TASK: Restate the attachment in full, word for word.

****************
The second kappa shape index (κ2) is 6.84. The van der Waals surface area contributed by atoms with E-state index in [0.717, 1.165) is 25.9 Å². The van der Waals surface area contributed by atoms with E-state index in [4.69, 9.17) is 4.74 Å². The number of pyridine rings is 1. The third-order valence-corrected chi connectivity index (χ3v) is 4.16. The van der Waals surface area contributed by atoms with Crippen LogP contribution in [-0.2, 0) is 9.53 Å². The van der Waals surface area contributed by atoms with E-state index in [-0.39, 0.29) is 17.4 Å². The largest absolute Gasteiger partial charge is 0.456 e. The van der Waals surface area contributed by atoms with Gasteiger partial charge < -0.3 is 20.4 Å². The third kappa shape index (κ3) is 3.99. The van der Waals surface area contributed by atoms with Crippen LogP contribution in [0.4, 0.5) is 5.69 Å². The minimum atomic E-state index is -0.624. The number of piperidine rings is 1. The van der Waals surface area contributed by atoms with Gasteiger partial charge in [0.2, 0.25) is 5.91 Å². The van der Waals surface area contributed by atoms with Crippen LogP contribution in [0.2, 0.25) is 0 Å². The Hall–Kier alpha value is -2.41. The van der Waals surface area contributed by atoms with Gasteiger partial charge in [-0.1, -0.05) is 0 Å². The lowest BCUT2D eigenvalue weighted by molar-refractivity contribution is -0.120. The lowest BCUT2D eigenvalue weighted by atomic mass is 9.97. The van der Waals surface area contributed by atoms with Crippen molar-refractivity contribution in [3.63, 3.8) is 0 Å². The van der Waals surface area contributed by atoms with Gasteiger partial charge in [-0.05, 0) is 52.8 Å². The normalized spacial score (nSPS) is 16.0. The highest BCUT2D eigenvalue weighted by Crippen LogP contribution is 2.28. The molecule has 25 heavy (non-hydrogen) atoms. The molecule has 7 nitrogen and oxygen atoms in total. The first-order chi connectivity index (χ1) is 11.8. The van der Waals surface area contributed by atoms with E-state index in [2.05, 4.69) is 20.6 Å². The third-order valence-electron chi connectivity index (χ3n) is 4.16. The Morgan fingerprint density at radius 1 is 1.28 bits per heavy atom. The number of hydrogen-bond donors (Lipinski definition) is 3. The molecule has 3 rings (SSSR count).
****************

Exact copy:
The second kappa shape index (κ2) is 6.84. The van der Waals surface area contributed by atoms with E-state index in [0.717, 1.165) is 25.9 Å². The van der Waals surface area contributed by atoms with E-state index in [4.69, 9.17) is 4.74 Å². The number of pyridine rings is 1. The third-order valence-corrected chi connectivity index (χ3v) is 4.16. The van der Waals surface area contributed by atoms with Crippen LogP contribution in [-0.2, 0) is 9.53 Å². The van der Waals surface area contributed by atoms with E-state index in [-0.39, 0.29) is 17.4 Å². The largest absolute Gasteiger partial charge is 0.456 e. The van der Waals surface area contributed by atoms with Gasteiger partial charge < -0.3 is 20.4 Å². The third kappa shape index (κ3) is 3.99. The van der Waals surface area contributed by atoms with Crippen LogP contribution in [0.4, 0.5) is 5.69 Å². The minimum atomic E-state index is -0.624. The number of piperidine rings is 1. The van der Waals surface area contributed by atoms with Gasteiger partial charge in [0.2, 0.25) is 5.91 Å². The van der Waals surface area contributed by atoms with Crippen LogP contribution in [0.2, 0.25) is 0 Å². The Hall–Kier alpha value is -2.41. The van der Waals surface area contributed by atoms with Gasteiger partial charge in [-0.1, -0.05) is 0 Å². The lowest BCUT2D eigenvalue weighted by molar-refractivity contribution is -0.120. The lowest BCUT2D eigenvalue weighted by atomic mass is 9.97. The van der Waals surface area contributed by atoms with Crippen molar-refractivity contribution in [3.63, 3.8) is 0 Å². The van der Waals surface area contributed by atoms with Gasteiger partial charge in [-0.05, 0) is 52.8 Å². The normalized spacial score (nSPS) is 16.0. The highest BCUT2D eigenvalue weighted by Crippen LogP contribution is 2.28. The molecule has 25 heavy (non-hydrogen) atoms. The molecule has 7 nitrogen and oxygen atoms in total. The first-order chi connectivity index (χ1) is 11.8. The van der Waals surface area contributed by atoms with E-state index in [2.05, 4.69) is 20.6 Å². The third-order valence-electron chi connectivity index (χ3n) is 4.16. The Morgan fingerprint density at radius 1 is 1.28 bits per heavy atom. The number of hydrogen-bond donors (Lipinski definition) is 3. The molecule has 3 rings (SSSR count).